Wisconsin Alumni Research Foundation

Medical Devices
Medical Devices
Training Device for Muscle Activation Patterns
WARF: P05358US

Inventors: Kreg Gruben, Matthew Schmidt

The Wisconsin Alumni Research Foundation (WARF) is seeking commercial partners interested in developing a system that specifically trains force direction to restore desired patterns of relative muscle activation in human limbs.
Movement of human limbs requires the coordination of multiple muscles. Such coordination is learned through extensive practice but can be disrupted by injuries or diseases such as traumatic brain injury, cerebral palsy, stroke or Parkinson’s disease. Loss of coordination makes common tasks like walking difficult. Thus, an important objective of physical therapy is the retraining of neural control of limb muscles.

One component of control not adequately addressed by current therapies is the relative activation of muscles crossing multiple joints. For the arms and legs, this relative activation is reflected in the direction of the force generated by the hands and feet.
The Invention
UW-Madison researchers have developed a system that specifically trains force direction to restore desired patterns of relative muscle activation in human limbs. The system comprises a training device that includes support for the user, limb engaging surfaces such as handles and/or pedals, and multi axis force sensors to measure the direction and magnitude of applied forces. In addition, a controller provides visual, audio, or kinematic feedback based on the direction of force applied to the handles/pedals. This system also has applications in the enhancement of pedaling efficiency and the strengthening of various targeted muscles.
  • Physical therapy to retrain a specific altered muscle coordination resulting from stroke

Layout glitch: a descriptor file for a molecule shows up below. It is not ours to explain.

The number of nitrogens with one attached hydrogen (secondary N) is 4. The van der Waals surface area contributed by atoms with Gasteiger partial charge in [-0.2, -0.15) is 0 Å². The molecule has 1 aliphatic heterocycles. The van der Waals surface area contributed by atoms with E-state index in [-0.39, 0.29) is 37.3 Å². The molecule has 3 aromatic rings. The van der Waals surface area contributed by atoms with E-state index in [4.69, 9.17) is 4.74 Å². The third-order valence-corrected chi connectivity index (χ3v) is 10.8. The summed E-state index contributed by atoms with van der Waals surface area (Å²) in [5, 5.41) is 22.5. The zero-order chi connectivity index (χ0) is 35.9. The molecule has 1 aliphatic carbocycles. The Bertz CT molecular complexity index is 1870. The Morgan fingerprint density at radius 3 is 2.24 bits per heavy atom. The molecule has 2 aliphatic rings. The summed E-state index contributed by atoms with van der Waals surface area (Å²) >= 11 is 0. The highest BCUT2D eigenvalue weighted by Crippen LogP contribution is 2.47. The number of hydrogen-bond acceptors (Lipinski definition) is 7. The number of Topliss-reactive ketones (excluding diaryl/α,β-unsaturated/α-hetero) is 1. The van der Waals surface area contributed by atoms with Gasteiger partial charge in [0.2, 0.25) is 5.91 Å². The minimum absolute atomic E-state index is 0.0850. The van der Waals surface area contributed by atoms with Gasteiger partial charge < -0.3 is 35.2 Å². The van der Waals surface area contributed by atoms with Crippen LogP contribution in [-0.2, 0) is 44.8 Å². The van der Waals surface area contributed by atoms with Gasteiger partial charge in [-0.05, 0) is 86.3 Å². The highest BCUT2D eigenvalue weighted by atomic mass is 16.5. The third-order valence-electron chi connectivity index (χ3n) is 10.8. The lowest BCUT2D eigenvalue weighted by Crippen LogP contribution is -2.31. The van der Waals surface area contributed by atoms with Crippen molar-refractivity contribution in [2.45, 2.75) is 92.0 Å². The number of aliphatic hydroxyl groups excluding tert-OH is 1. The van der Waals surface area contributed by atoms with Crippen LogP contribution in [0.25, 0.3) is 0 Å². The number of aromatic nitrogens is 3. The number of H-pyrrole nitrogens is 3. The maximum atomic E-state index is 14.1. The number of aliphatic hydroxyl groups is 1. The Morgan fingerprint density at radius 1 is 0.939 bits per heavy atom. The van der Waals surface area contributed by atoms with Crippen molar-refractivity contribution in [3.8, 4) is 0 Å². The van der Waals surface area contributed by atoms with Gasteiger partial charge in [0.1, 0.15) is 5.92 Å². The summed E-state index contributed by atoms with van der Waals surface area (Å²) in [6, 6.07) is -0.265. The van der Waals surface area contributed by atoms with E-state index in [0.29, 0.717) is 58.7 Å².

• Physical rehabilitation to protect specific tissues from re-injury while preventing atrophy in healthy tissues
  • Athletes needing enhanced activity-specific strength training
Key Benefits
  • Improves strength (force magnitude) and coordination (force direction)
  • Separates force direction from force magnitude to provide specific feedback to the user regarding muscle coordination
  • Feedback is a simple indication of the user’s success in controlling force direction.
  • Kinematic feedback via a controlled movement of handles or pedals offers a natural conduit for relearning patterns of muscle activation.
  • Enables automatic training regimes in which the controller may prompt the user for certain actions and record the results.
  • Provides a simple method of displaying and/or changing the direction of the target force the user will practice
  • Suitable for different stages of rehabilitation because it allows gradual adjustment to require increased accuracy in force application
  • User may be in either a recumbent or upright position
  • Provides a more efficient means of targeting and strengthening desired muscle groups
For current licensing status, please contact Jeanine Burmania at [javascript protected email address] or 608-960-9846